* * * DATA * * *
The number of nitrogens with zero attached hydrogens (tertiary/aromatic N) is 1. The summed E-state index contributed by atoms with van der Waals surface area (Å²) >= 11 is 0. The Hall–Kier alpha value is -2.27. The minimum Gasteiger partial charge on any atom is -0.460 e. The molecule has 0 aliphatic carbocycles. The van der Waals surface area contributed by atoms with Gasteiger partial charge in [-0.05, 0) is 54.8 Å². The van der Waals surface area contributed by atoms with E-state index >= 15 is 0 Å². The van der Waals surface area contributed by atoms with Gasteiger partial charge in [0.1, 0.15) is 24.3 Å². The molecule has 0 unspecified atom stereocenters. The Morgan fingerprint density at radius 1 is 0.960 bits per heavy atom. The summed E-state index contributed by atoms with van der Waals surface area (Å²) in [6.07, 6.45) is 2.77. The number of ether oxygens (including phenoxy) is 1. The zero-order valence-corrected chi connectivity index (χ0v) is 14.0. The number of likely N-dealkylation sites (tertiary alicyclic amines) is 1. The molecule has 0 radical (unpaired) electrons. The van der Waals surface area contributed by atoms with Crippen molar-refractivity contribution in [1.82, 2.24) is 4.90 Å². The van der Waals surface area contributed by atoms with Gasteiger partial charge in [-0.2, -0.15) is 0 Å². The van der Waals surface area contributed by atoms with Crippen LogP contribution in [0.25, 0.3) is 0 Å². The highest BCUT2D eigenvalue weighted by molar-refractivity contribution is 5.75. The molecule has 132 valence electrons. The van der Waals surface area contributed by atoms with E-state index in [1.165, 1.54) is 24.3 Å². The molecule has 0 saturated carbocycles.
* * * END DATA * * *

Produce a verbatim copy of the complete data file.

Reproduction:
The number of nitrogens with zero attached hydrogens (tertiary/aromatic N) is 1. The summed E-state index contributed by atoms with van der Waals surface area (Å²) >= 11 is 0. The Hall–Kier alpha value is -2.27. The minimum Gasteiger partial charge on any atom is -0.460 e. The molecule has 0 aliphatic carbocycles. The van der Waals surface area contributed by atoms with Gasteiger partial charge in [-0.05, 0) is 54.8 Å². The van der Waals surface area contributed by atoms with E-state index >= 15 is 0 Å². The van der Waals surface area contributed by atoms with Gasteiger partial charge in [0.1, 0.15) is 24.3 Å². The molecule has 0 unspecified atom stereocenters. The Morgan fingerprint density at radius 1 is 0.960 bits per heavy atom. The summed E-state index contributed by atoms with van der Waals surface area (Å²) in [6.07, 6.45) is 2.77. The number of ether oxygens (including phenoxy) is 1. The zero-order valence-corrected chi connectivity index (χ0v) is 14.0. The number of likely N-dealkylation sites (tertiary alicyclic amines) is 1. The molecule has 0 radical (unpaired) electrons. The van der Waals surface area contributed by atoms with Crippen molar-refractivity contribution in [1.82, 2.24) is 4.90 Å². The van der Waals surface area contributed by atoms with Gasteiger partial charge in [-0.2, -0.15) is 0 Å². The van der Waals surface area contributed by atoms with Crippen LogP contribution in [0.25, 0.3) is 0 Å². The highest BCUT2D eigenvalue weighted by molar-refractivity contribution is 5.75. The molecule has 132 valence electrons. The van der Waals surface area contributed by atoms with E-state index in [1.165, 1.54) is 24.3 Å². The molecule has 0 saturated carbocycles.